Adejola Funmi (name changed) a London residing journalist of Nigerian descent suffered the brunt of this, expelled from his Christian school for being gay as it was not “Christ like.” He was soon sent back to Nigeria in an effort to “cast the gayness out,” forced to travel from church to church for deliverance and exorcisms. “I slept in church for about three days, during that time prayer warriors came around me and were praying… they didn’t give me any food and they’d whip me with branches of palm trees. They were whipping me to cast the gayness out of me,” he told i-D. Funmi went on to explain how he was then stripped naked and bathed in a river by the church, forced to drink snail water and lick grounded charcoal, both of which were thought to cast out whatever demons they supposed were in his body. Gayness, they believed, could only have stemmed from something like a demon.
While, of course, Funmi’s experience is a radical one, the belief that birthed such a reaction is not too absurd in a world where being macho and manly is often a pre-requisite. In the UK, new research has shown that more than half of black and minority ethnic gay and bisexual men have experienced domestic abuse, and that black gay people face double the level of some forms of homophobic hate crime than gay people in general. A 2012 report also found that black and minority ethnic gay pupils are at particular risk of suicidal thoughts and self-harm, partly thought to be due to the fact that they have fewer figures in the public eye they can relate to. But arguably, more and more are starting to open closet doors with NBA and NFL stars Jason Collins and Michael Sam recently applauded for taking steps out of their closets.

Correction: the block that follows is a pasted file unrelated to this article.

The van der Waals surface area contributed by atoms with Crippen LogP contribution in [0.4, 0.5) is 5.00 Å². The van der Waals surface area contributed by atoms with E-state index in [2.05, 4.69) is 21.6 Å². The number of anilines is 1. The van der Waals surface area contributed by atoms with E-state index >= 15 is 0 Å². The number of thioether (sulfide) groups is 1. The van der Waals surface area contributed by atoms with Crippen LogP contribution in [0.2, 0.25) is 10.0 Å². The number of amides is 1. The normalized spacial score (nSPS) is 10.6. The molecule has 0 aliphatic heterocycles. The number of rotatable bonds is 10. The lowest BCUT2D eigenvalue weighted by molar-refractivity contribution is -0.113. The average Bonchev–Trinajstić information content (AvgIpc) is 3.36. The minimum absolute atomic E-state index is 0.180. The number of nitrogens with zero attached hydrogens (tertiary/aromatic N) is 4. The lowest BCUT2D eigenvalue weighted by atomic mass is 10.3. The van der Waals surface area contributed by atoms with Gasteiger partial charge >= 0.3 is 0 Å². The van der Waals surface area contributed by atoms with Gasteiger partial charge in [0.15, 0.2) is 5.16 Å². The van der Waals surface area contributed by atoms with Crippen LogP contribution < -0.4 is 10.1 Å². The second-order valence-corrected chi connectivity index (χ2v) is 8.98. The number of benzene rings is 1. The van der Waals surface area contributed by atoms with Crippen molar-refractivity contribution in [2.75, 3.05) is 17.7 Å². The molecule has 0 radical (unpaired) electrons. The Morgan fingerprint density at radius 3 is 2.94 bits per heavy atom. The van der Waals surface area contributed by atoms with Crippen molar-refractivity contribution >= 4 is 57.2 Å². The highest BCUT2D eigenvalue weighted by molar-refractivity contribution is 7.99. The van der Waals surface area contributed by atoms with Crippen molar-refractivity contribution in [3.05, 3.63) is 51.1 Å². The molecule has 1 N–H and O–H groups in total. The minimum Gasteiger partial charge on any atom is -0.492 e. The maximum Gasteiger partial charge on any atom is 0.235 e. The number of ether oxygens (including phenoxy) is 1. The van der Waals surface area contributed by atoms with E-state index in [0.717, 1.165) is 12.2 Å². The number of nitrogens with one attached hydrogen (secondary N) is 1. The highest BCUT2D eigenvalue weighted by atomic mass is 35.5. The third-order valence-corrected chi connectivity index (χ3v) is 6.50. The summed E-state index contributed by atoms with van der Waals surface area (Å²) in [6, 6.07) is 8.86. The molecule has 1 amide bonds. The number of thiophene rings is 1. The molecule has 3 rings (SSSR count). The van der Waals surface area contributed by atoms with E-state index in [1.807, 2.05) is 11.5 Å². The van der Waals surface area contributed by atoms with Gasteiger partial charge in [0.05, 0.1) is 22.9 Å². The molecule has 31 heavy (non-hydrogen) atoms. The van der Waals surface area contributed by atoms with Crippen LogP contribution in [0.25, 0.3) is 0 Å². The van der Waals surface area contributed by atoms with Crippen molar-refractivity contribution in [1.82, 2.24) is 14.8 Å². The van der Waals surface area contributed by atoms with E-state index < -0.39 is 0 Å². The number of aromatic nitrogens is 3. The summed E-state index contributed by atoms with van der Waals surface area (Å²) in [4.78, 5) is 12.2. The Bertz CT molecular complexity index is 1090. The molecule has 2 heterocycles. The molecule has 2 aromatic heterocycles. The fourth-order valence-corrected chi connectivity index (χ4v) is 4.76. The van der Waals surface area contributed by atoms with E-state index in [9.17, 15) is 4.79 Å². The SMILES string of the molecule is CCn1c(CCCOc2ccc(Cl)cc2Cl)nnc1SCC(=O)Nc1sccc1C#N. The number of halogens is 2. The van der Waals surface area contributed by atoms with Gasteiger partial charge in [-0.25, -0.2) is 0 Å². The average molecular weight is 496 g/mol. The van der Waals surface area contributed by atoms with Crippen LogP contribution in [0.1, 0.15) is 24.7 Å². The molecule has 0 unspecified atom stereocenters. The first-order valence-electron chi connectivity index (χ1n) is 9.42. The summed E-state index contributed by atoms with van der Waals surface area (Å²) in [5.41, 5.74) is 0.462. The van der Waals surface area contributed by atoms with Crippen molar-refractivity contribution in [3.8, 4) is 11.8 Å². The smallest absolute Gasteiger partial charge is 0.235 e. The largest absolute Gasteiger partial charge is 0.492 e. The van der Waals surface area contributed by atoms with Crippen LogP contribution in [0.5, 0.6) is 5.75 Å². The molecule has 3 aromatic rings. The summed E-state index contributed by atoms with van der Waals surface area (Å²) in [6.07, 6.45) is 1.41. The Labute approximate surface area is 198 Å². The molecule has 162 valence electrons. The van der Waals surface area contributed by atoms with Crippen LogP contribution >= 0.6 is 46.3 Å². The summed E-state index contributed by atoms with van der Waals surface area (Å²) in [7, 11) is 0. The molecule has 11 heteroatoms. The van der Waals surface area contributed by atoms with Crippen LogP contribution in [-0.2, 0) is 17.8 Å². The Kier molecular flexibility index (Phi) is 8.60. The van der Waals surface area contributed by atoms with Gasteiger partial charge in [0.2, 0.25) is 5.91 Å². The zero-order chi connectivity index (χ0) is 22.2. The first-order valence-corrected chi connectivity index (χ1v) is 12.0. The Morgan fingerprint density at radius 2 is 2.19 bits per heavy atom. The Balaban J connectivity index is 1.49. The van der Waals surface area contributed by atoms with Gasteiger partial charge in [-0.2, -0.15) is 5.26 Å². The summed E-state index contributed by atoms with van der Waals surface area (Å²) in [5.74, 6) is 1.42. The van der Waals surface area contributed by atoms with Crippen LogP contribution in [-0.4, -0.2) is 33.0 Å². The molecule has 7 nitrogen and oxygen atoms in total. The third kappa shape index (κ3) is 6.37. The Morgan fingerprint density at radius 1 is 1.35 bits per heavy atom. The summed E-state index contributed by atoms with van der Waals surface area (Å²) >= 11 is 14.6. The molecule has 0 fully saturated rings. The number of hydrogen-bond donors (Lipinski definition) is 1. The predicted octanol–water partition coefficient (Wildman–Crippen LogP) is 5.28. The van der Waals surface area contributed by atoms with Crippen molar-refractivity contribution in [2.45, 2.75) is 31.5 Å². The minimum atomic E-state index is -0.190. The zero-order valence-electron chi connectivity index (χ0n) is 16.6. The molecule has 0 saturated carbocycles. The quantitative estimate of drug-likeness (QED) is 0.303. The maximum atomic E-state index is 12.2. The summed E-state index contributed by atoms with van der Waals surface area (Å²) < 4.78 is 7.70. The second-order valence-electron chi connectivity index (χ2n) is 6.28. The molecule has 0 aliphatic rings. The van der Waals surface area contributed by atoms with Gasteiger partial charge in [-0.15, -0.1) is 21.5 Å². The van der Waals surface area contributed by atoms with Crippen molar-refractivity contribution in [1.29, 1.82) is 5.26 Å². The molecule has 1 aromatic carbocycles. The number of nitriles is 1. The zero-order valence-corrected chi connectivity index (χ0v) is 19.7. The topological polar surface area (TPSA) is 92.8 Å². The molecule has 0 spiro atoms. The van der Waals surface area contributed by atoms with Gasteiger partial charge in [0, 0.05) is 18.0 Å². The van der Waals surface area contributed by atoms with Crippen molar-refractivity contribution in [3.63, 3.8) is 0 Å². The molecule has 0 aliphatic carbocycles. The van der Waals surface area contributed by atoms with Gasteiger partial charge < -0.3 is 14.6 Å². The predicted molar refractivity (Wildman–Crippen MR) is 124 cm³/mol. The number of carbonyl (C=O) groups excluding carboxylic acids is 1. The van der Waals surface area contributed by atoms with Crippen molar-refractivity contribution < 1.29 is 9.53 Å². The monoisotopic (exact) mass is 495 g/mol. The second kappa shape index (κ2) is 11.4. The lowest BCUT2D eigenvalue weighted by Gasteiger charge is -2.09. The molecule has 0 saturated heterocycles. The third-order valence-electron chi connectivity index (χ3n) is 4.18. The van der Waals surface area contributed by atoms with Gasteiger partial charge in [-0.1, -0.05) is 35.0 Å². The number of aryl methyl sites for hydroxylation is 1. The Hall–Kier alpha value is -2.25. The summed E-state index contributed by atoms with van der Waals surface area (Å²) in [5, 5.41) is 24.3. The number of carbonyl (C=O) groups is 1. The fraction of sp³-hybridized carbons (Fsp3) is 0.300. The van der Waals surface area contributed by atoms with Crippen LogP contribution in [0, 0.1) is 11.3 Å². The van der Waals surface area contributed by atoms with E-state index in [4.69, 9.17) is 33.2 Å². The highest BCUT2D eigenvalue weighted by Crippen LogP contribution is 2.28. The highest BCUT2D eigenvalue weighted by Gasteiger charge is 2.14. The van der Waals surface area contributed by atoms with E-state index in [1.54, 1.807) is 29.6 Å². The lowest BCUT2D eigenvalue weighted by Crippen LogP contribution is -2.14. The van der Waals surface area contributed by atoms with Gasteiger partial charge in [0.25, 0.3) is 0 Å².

Odd Future affiliate Frank Ocean also recently came out as being bisexual in the days ahead of the release of his debut album Channel Orange – undoubtedly a bold move, with journalists, music aficionado’s and Average Joe’s worldwide raising the question of whether (not should!) this would affect his album sales. Luckily for those championing change the world over, the album topped the charts regardless, proving ground breaking both for urban music and the black community in general.
But it wasn’t completely smooth sailing; two years on and Ocean is still being disparaged by some for having come out of the closet, with rapper Game even calling him – and others he deems ‘soft’ – out in his latest release Bigger Than Me. ‘I don’t wanna hear it – weak ass lyrics/Crying on the hook, thinking we gon’ feel it/Frank Ocean go ahead and fuck these fuck niggas’.
But there are also many examples of an increasing acceptance, with new research finding that a “double disadvantage” actually cancels each other out, especially in the employment field. Sociologist David Pedulla suggested, “stereotypes about gay men as effeminate and weak will counteract common negative stereotypes held by whites that black men are threatening and criminal” and thus help in their job search. He was right. The study found gay black men received higher salary recommendations than straight black men and straight white men alike. So not all bad news?
In fact, research also suggests that the idea of being black and gay is something more and more people are coming to terms with, perhaps partially aided by Obama’s support for same sex marriage and the coming out of an increasing amount of prominent figures in the black community, with research finding that black support for marriage equality has increased by almost half.
Coupled with new research that has found that African Americans are more likely to self-identify as lesbian, gay, bisexual or transgender than other racial or ethnic groups and it seems a new sexual revolution is on its way. After all, the more sons, daughters, brothers, cousins, sisters, mothers and fathers that identify as LGBT, the more families have to, out of love, at least try to accept and seek to understand it.
“One should no more deplore homosexuality than left-handedness,” concluded Funmi.